A book on the crisis of focus, by Dr. Gloria Mark, Chancellor’s Professor of Informatics at the University of California, Irvine, visiting senior researcher at Microsoft Research, and a leading expert in the fields of attention, multitasking, and human-computer interaction.

The Surprising Science of How We Focus, Why That’s Changing, and How Rhythm Became the New Flow
by Gloria Mark
Hanover Square Press, early 2023
(via Park & Fine)

The modern crisis of focus is not simply a matter of increased distractions that can be solved with a digital detox. It is a mental health crisis. It is the reason why Adam Grant’s recent New York Times piece on languishing gained so much traction. We feel it now especially, after a year of working from home, but it is a crisis that has been building for decades.
Dr. Mark’s work is unique in that she has been studying, observing, and experience sampling people in their real workplaces for 30 years, alongside the rise of the internet itself. And she has been able to empirically track our rapidly declining attention spans: in 2004, she found that office workers focused on one screen or tab for about 2.5 minutes on average before switching; in 2012, that time was only about 75 seconds; by 2017, it had gone down to 47 seconds. Now, it’s about 43 seconds. Popular media likes to focus on these statistics alone, but what Dr. Mark finds more pressing is the effect this trend is having on real people—dwindling attention spans, multitasking, and rapid task switching have all been associated with stress, anxiety, depression, and burnout.
When Mihaly Csikszentmihalyi’s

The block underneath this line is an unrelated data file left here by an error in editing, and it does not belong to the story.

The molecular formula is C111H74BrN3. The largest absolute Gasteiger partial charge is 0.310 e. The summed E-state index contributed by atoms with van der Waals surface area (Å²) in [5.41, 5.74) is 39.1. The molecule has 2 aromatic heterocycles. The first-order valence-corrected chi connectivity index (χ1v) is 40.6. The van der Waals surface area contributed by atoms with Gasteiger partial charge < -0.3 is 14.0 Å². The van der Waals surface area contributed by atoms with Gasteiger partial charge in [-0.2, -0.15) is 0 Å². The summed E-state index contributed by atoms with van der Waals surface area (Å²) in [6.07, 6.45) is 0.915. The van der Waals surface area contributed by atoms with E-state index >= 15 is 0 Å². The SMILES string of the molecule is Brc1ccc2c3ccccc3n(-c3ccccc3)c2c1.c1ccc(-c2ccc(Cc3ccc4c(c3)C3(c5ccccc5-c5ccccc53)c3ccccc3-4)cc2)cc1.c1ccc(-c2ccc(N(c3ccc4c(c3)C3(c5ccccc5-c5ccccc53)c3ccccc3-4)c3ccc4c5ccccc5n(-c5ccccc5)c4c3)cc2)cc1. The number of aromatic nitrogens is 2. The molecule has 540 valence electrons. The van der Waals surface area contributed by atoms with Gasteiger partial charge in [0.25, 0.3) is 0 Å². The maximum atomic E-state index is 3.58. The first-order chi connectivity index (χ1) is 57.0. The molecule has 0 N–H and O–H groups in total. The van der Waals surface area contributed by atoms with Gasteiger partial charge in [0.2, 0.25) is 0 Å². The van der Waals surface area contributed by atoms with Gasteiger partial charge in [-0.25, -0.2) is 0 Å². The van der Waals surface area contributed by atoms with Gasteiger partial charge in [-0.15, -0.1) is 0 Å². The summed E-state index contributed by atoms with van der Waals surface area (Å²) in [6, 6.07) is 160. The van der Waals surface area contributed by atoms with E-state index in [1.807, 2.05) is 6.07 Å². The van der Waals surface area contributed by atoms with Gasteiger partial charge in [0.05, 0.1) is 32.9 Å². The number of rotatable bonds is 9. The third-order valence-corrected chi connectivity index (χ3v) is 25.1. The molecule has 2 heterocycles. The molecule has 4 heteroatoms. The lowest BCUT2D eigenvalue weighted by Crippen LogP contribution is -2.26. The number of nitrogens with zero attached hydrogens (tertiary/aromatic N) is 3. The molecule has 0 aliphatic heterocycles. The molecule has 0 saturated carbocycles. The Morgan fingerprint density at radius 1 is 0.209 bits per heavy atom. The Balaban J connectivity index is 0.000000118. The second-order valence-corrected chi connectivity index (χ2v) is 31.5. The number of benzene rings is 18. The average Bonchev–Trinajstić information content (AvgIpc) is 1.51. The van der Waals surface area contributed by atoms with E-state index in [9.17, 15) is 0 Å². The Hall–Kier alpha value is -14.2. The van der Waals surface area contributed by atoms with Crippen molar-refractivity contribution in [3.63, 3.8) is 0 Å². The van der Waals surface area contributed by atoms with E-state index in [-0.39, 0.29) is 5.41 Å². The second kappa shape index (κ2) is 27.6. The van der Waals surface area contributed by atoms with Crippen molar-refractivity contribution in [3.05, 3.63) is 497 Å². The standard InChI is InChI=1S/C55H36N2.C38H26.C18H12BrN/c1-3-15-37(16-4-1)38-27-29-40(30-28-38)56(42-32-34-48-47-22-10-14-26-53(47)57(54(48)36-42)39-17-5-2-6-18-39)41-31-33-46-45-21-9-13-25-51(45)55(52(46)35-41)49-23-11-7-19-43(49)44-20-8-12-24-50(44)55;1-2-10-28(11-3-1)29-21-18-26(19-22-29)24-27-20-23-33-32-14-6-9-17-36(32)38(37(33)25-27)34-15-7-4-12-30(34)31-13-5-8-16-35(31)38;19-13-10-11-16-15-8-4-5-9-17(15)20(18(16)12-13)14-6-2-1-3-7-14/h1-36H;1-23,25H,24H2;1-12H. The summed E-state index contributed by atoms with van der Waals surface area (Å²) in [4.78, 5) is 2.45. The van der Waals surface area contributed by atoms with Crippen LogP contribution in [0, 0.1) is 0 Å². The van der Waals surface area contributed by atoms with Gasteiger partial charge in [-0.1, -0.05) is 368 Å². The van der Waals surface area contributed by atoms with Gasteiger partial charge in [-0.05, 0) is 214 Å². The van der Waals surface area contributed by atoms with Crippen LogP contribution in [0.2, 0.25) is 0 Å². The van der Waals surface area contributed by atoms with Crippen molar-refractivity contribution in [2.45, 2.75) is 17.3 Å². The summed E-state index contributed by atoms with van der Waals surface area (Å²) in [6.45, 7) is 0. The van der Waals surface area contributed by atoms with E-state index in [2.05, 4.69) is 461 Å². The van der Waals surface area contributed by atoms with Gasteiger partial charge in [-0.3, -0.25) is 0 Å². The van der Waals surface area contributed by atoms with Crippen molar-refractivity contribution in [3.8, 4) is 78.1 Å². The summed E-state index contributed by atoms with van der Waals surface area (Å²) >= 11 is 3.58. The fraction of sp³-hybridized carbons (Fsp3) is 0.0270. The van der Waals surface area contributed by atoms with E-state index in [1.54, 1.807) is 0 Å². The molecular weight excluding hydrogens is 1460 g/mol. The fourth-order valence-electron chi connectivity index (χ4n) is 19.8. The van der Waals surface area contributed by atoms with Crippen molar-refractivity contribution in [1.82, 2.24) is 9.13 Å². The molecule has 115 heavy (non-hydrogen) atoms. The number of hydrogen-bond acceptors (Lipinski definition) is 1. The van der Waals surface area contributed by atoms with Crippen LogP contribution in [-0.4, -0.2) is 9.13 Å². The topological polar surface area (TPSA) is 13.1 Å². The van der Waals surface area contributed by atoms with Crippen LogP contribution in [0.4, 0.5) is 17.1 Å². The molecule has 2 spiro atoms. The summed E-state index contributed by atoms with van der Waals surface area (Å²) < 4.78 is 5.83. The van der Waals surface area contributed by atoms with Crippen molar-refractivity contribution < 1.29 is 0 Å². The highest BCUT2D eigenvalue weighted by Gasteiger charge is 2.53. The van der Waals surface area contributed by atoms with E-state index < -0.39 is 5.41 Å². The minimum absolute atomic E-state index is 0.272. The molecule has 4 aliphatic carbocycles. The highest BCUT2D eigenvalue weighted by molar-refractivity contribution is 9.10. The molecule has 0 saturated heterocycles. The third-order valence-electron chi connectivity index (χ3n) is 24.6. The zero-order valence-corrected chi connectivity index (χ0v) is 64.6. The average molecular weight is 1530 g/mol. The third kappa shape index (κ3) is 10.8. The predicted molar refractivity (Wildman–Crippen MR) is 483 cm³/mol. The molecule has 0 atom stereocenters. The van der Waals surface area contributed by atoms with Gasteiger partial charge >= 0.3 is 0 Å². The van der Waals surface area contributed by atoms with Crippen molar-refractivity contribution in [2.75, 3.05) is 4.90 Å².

Flow: The Psychology of Optimal Experience was released in 1990, the world was a very different place—and Dr. Mark was just getting ready for one of her first jobs in the field, observing the effects of networked conference room computers on productivity (a study that now seems quite quaint). A lot has changed since then, and the way our minds work has changed with it. We need a new model for understanding what optimal experience looks like today.
In ATTENTION SPAN, Dr. Mark will introduce that new model: kinetic attention. Kinetic attention is attention that is dynamic or fleeting, and is now the dominant form attention in the modern world. Dr. Mark has found that flow—which requires lengthy periods of sustained focus—is extremely rare, especially when working on a computer (see: where most of us spend the majority of our time). But maintaining focus for long periods of time comes with its own drawbacks, too, and it requires a high degree of cognitive resources. So, just as constantly switching tasks can make us stressed, so too can long sustained periods of focus. What Dr. Mark recommends instead is to work with our tendency toward kinetic attention, not against it, and learn to focus in strategic rhythms that allow us periods of deep focus, but also less focused periods in which we can replenish our cognitive resources. This model also has the benefit of being more realistic for the demands of the modern workplace.

Dr. Gloria Mark is Chancellor’s Professor of Informatics at the University of California, Irvine, visiting senior researcher at Microsoft Research, and a leading expert in the fields of attention, multitasking, and human-computer interaction. Dr. Mark has spoken on stages that include SXSW, Talks at Google, Microsoft Faculty Summit, and the Aspen Ideas Festival, and her work has been featured in The New York Times, Fast Company, The Atlantic, The New Yorker, NPR, Quartz, Slate, and more.